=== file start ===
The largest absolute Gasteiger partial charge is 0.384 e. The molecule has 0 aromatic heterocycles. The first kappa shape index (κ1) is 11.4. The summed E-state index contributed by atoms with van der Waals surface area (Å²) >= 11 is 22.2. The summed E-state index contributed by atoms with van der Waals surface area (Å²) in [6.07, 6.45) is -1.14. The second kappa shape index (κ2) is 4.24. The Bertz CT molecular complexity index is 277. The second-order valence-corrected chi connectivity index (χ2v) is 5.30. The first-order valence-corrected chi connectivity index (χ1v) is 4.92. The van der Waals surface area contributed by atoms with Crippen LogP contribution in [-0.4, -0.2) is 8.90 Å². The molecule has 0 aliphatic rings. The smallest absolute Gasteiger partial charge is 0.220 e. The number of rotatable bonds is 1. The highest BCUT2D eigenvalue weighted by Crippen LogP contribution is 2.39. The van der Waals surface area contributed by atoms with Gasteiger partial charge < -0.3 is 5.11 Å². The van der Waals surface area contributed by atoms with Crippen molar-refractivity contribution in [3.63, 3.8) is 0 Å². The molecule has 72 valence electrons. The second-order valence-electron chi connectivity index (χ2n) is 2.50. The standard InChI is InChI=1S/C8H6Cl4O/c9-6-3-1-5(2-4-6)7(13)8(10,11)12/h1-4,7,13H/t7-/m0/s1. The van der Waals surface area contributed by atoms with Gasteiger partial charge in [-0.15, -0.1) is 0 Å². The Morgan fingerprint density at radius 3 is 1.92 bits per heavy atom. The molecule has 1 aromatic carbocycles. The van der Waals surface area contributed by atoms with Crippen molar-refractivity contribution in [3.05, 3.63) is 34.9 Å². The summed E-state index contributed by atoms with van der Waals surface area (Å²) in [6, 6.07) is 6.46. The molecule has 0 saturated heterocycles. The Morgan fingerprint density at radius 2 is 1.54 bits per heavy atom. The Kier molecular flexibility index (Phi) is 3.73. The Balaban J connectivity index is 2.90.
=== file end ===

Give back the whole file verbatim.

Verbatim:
The largest absolute Gasteiger partial charge is 0.384 e. The molecule has 0 aromatic heterocycles. The first kappa shape index (κ1) is 11.4. The summed E-state index contributed by atoms with van der Waals surface area (Å²) >= 11 is 22.2. The summed E-state index contributed by atoms with van der Waals surface area (Å²) in [6.07, 6.45) is -1.14. The second kappa shape index (κ2) is 4.24. The Bertz CT molecular complexity index is 277. The second-order valence-corrected chi connectivity index (χ2v) is 5.30. The first-order valence-corrected chi connectivity index (χ1v) is 4.92. The van der Waals surface area contributed by atoms with Crippen LogP contribution in [-0.4, -0.2) is 8.90 Å². The molecule has 0 aliphatic rings. The smallest absolute Gasteiger partial charge is 0.220 e. The number of rotatable bonds is 1. The highest BCUT2D eigenvalue weighted by Crippen LogP contribution is 2.39. The van der Waals surface area contributed by atoms with Gasteiger partial charge < -0.3 is 5.11 Å². The van der Waals surface area contributed by atoms with Crippen molar-refractivity contribution in [3.63, 3.8) is 0 Å². The molecule has 72 valence electrons. The second-order valence-electron chi connectivity index (χ2n) is 2.50. The standard InChI is InChI=1S/C8H6Cl4O/c9-6-3-1-5(2-4-6)7(13)8(10,11)12/h1-4,7,13H/t7-/m0/s1. The van der Waals surface area contributed by atoms with Gasteiger partial charge in [-0.15, -0.1) is 0 Å². The Morgan fingerprint density at radius 3 is 1.92 bits per heavy atom. The molecule has 1 aromatic carbocycles. The van der Waals surface area contributed by atoms with Crippen molar-refractivity contribution in [3.05, 3.63) is 34.9 Å². The summed E-state index contributed by atoms with van der Waals surface area (Å²) in [6, 6.07) is 6.46. The molecule has 0 saturated heterocycles. The Morgan fingerprint density at radius 2 is 1.54 bits per heavy atom. The Kier molecular flexibility index (Phi) is 3.73. The Balaban J connectivity index is 2.90.